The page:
EDU 6504: Literacy Research

Books in the Main Stacks

For books you can borrow, try searching the catalog for the following subjects:
Literacy and Research

Citing Your Resources

Doing ethical research means citing sources. It is critical to credit writers for their work and their contributions to your research. To not do so is unethical and leads to plagiarism - unintentionally or not. Here are some sources to help you cite properly and to avoid the problem of plagiarism.

  • Citation of Sources
    This lists citation engines which help you create proper citations as well as providing information on different citation styles.
  • Tips on avoiding plagiarism
  • Turnitin
    Turnitin is a service that faculty and students use to detect and avoid plagiarism in their writing.
  • NoodleBib
    NoodleBib is an online resource that will help you format MLA and APA bibliographies, exporting them directly to your word processing program.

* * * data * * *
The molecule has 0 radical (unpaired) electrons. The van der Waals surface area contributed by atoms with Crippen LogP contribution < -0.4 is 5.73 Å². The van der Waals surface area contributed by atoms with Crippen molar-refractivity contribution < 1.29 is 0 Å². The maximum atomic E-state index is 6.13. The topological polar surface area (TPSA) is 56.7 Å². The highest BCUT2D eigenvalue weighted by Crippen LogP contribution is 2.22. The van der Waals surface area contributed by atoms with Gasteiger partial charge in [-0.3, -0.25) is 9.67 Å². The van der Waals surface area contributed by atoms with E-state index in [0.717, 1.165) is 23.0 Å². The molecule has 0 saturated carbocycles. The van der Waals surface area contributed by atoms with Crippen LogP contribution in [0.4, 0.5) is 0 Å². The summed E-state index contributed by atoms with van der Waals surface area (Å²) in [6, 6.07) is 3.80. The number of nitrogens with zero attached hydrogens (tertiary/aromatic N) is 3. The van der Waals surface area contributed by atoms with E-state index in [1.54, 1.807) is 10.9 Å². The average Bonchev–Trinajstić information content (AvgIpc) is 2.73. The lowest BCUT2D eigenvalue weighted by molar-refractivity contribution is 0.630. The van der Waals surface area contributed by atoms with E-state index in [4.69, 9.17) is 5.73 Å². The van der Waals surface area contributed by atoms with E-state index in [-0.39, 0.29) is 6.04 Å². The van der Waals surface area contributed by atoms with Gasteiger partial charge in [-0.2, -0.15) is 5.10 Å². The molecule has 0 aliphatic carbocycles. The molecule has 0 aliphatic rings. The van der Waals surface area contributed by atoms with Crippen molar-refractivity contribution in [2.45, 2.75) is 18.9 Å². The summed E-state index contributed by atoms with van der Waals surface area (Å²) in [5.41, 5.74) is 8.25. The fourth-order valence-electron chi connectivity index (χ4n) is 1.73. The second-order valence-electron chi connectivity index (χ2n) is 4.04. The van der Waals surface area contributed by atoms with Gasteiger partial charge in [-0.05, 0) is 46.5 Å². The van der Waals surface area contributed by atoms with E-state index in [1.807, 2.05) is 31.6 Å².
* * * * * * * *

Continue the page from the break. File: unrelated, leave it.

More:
Dictionaries & Encyclopedias

Attaining Excellence: A handbook on the standards for the conduct and evaluation of research carried out by the Office of Educational Research and Improvement. (1999). Wash. D.C.: National Education Research Policy & Priorities Board. All research funded by the National Education Research Policy & Priorities Board must pass a rigorous peer review process. This book explains the process and the expected minimum standards. It is not only useful for understanding NERPPB’s procedures, but can be used as a benchmark for evaluating other research projects. Also see the NERPPB’s website.
Reference LB 1028.25 .U5 .A87 1999

Blake, B., & Blake, R. (2002). Literacy and learning: A reference handbook. Santa Barbara, CA: ABC-CLIO. Begins with a background on the history of literacy and goes on to include very current topics such as diversity. Each chapter has an extensive bibliography.
Reference LC 151 .B58 2002

Encyclopedia of educational research. (1992). New York: Macmillan Library Reference. Arranged by topic, this six-volume set touches on all aspects of reading and literacy acquisition. Articles provide an overview of the issue followed by discussion of past research. References are also listed.
Reference LB 15 .E48

Guzzetti, B. (Ed.). (2002). Literacy in America: An encyclopedia of history, theory, and practice. 2 vols. Santa Barbara, CA: ABC-CLIO. Coverage includes many very current topics, and includes literacy over the entire life span. Each entry offers a list of related topics for further study as well as a short bibliography.